Experts say rushing to reopen businesses won't magically fix the economy


Texas, which recently lifted all reopening restrictions statewide, had the highest rate of unemployment claims in the country last week.

A Labor Department report released Thursday found that unemployment claims soared in the past week, despite many states recently lifting restrictions on businesses reopening.

Experts say it's indicative that early economic opening alone, absent other health safety measures, will not fix a job market gutted by the COVID-19 pandemic.

According to the report, jobless claims were up to 770,000 for the week ending on March 13 — significantly higher than the 700,000 previously predicted by Dow Jones and bucking recent trends.

Numerous states, including Texas, Georgia, and Mississippi, recently lifted all restrictions on economic reopening, with others, like Massachusetts, Missouri, and Iowa, easing restrictions. Pennsylvania, too, is set to follow suit in eliminating business opening restrictions, according to a CNBC report.

Texas Lt. Gov. Dan Patrick, a Republican, applauded Abbott's decision earlier in March to reopen Texas and lift business restrictions and mask mandates.

"The Texas economy is coming back stronger than ever and Governor Greg Abbott’s announcement today will help us restore the livelihoods of millions of Texas even faster," he said in a statement on March 2. "Texas has proved what I have said throughout this long year of the pandemic — we can do two things at once — maintain our economy and fight COVID-19. Today, Texas is one step closer to a return to normalcy."

Yet the Labor Department noted jobless claims in Texas shot up by 21,000 in the past week, to a total of 70,000 claims — making Texas' unemployment claims the highest increase of any state in the past week.

Experts warned in early March that premature reopening could be detrimental to both public health and the economy in the long run.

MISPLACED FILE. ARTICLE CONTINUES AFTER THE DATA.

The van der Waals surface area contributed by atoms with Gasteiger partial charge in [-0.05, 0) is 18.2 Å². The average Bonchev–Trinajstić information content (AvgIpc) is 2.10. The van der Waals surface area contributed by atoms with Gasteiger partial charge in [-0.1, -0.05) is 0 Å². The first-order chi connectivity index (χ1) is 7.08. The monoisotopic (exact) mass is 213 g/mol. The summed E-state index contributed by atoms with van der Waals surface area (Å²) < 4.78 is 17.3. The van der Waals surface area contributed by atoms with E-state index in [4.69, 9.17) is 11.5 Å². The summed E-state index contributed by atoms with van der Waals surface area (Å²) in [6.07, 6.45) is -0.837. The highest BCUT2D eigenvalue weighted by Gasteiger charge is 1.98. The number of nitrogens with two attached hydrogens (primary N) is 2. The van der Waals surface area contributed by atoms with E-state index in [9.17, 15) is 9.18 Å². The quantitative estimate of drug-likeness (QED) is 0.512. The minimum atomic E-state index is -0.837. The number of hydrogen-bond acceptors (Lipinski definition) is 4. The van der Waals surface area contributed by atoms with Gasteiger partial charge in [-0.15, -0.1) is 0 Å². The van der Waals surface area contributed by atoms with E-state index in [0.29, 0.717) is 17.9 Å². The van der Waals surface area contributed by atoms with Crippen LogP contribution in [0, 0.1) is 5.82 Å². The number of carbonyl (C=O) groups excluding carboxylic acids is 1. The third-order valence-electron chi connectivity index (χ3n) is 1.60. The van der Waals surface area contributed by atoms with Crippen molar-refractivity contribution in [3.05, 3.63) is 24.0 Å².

Dr. Rochelle Wolensky, director of the Centers for Disease Control and Prevention, said about the state reopenings, "I remain deeply concerned about a potential shift in the trajectory of the pandemic. We stand to completely lose the hard-earned ground that we have gained."

Of the business restrictions lifted in Texas by Republican Gov. Greg Abbott, Dallas County Health and Human Services Director Dr. Philip Huang told a local CBS affiliate, "It's still too early. "We would love to be able to get back to normal, but with all the variables that are out there, we still have a lot more people that need to be vaccinated. It’s not the time to relax.”

And experts say it's naive to expect full economic recovery without controlling the viral spread. Indeed Hiring Lab economist AnnElizabeth Konkel told MarketWatch that such a recovery is impossible without first containing viral spread.

"The combination of spring weather and increased vaccine distribution should further improve the labor market, but it’s unclear how much of a boost that will be. Only once the public health situation is under control can a full recovery take place," Konkel said.

According to a Concord Monitor report, at least 30% of the jobs lost during the pandemic will not come back at all, particularly jobs in low-wage fields like hospitality, retail, restaurants, and entertainment venues.

In January, a governor of the Federal Reserve, Lael Brainard, said that among American workers, the poorest 25% are still experiencing “Depression-era rates of unemployment of around 23%."

In February, the Federal Reserve found that the employment rate of low-wage workers remained 20% below its pre-pandemic level.

"Jobs are changing — industries are changing. We’re creating a new normal every day," Loretta Penn, chair of the worker development group Virginia Ready Initiative, told the Monitor on Wednesday.

Published with permission of The American Independent Foundation.